Avoid the Biggest Mistakes in Retirement

This is a guest post by Danielle Kunkle Roberts. She is the co-founder of Boomer Benefits where she and her team help baby boomers navigate their Medicare insurance options. She is a member of the Forbes Finance Council and writes frequently about Medicare, retirement and personal finance.

Dreaming of retirement day is something that nearly everyone indulges in now and then. We plan for all the things that we never have time for now, such as travel and exercise and hobbies. If you want to truly enjoy those future activities during your golden years, it’s important to prepare now and make good choices.

Here are some of the mistakes that people often make and how you can avoid them:

Failure to Develop a Plan

Few people ever sit down to outline how much money they will need to meet their monthly expenses in retirement. This number, of course, is different for everyone so there is no one buy you who can really make a plan that will actually work.

Make a list of your expenses and estimate how many of them you expect to still have in retirement. Many retirees spend more in retirement than they originally estimated because some expenses don’t just go away simply because you have retired.

Take a look at the monthly expenditures you have now and multiply them by 80%. This is a good ballpark figure on how much you’ll need each month to live on in retirement

Counting on Social Security

While Social Security serves its purpose of being a safety net, it certainly is not enough money to even come close to living on. The average Social Security check is less than $1400/month, and some of this will be spent on Medicare Part B and D premiums as well.

All too often people assume that Social Security will be more than what they end up being. So, every year you should check your Social Security earnings record. Make sure that it lists out your income for every working year and that no years were missed. Review the estimated amount of your future benefit check and then include that in your financial planning but as only a part of your income.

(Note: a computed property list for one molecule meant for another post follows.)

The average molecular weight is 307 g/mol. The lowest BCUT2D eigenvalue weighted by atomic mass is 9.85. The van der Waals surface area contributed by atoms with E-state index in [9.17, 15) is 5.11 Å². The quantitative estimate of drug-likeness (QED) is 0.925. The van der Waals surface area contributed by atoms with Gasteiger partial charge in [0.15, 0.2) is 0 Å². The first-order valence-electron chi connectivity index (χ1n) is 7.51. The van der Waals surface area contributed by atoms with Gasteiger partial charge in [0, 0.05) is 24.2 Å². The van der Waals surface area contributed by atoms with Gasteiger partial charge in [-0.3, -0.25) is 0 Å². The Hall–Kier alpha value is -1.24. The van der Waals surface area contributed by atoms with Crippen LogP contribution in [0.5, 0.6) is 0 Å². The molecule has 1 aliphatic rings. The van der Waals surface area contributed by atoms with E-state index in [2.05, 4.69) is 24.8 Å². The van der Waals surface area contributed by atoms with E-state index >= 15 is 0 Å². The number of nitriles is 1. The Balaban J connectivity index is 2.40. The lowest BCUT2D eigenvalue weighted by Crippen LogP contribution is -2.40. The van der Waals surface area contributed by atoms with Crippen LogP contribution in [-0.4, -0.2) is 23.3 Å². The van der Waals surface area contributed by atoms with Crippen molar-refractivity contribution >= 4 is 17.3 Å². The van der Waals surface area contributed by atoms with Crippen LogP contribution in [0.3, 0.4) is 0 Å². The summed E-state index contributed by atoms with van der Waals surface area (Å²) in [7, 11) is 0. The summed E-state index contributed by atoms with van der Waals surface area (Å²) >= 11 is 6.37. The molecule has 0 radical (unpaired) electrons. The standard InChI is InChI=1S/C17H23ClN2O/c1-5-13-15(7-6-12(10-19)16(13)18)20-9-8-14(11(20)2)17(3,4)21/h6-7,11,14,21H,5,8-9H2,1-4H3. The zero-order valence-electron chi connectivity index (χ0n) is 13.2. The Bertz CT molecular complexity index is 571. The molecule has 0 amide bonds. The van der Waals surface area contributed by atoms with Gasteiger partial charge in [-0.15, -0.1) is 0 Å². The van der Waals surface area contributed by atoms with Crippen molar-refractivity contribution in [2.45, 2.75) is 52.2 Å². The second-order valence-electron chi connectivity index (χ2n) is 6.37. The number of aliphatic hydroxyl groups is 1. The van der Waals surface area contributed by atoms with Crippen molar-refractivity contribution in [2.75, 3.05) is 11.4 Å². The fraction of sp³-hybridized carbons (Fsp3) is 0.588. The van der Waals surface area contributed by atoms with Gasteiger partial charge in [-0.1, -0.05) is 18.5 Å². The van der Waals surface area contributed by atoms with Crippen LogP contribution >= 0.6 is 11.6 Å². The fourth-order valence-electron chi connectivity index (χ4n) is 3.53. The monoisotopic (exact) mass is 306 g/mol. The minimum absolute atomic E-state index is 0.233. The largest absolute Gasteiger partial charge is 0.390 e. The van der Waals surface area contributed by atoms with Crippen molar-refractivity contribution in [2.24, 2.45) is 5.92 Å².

You need to have enough money invested in a 401K or IRA to go alongside that Social Security income.

Thinking Medicare is Free

Because Medicare is a national health insurance program, many people tend to assume that it’s free. This is certainly not the case. You pay taxes during your working years that help to pre-pay for your future hospital benefits under Medicare Part A.

However, Medicare Parts B and D have monthly premiums associated with them. The standard base premium for Part B in 2019 is $135.50/month. This will be deducted from your Social Security check once you start taking income benefits. If you file for Medicare before you begin taking income benefits, then you will be billed quarterly for Part B.

People with incomes higher than $85,000 as an individual or $170,000 as a married couple will pay considerably more money for Medicare Part B based on their MAGI (modified adjusted gross income). This is extremely important that you estimate ahead of time because if you are budgeting that for approximately $135/month for Part B and then find out later that based on your income you own three times that much, you could find yourself short of funds in retirement.

One easy way to save for medical expenses in retirement is with a health savings account. If your employer offers a high-deductible health plan, chances are that it will qualify you to open a health savings account. You can contribute money into this account every year to save for your future healthcare costs in retirement.

Contributions are tax-deductible and grow over time, earning interest and compounding. When you later turn 65, you can use funds saved up in your HSA to pay for Medicare premiums as well as deductibles, coinsurance, and copays. You can even withdraw money post-65 without penalty for non-medical expenses – you would just pay ordinary income tax.

Consider investing in a health savings account as a separate pool of money which you have set aside in your mind to be used for healthcare expenses.

Not Planning for Long Term Care

Another expense many fail to plan for is long-term care. Insurance industry giants estimate that 1 in every 2 people will eventually need long-term care. While Medicare pays for medical expenses in retirement, it does not pay for your stay in an assisted living facility or nursing home.

This is an expense which you will pay for privately and it is tremendously expensive – thousands of dollars each month. Failure to plan for this can result in you having to spend down all of your assets and then on Medicaid to pay for your care. This is never a fun situation as you have little control over which facility in your state that you will be sent to.

Saving for long-term care expenses ahead of time is important. You might consider purchasing a long-term care insurance policy which will help to pay for the costs of custodial in-home care, assisted living home care or even nursing home care.

The best way to avoid financial stress and worry during retirement is to plan ahead and account for all potential costs. Consider a session with a financial planner to help you think through all the scenarios and set a goal for yourself. Someday you’ll be glad you did.

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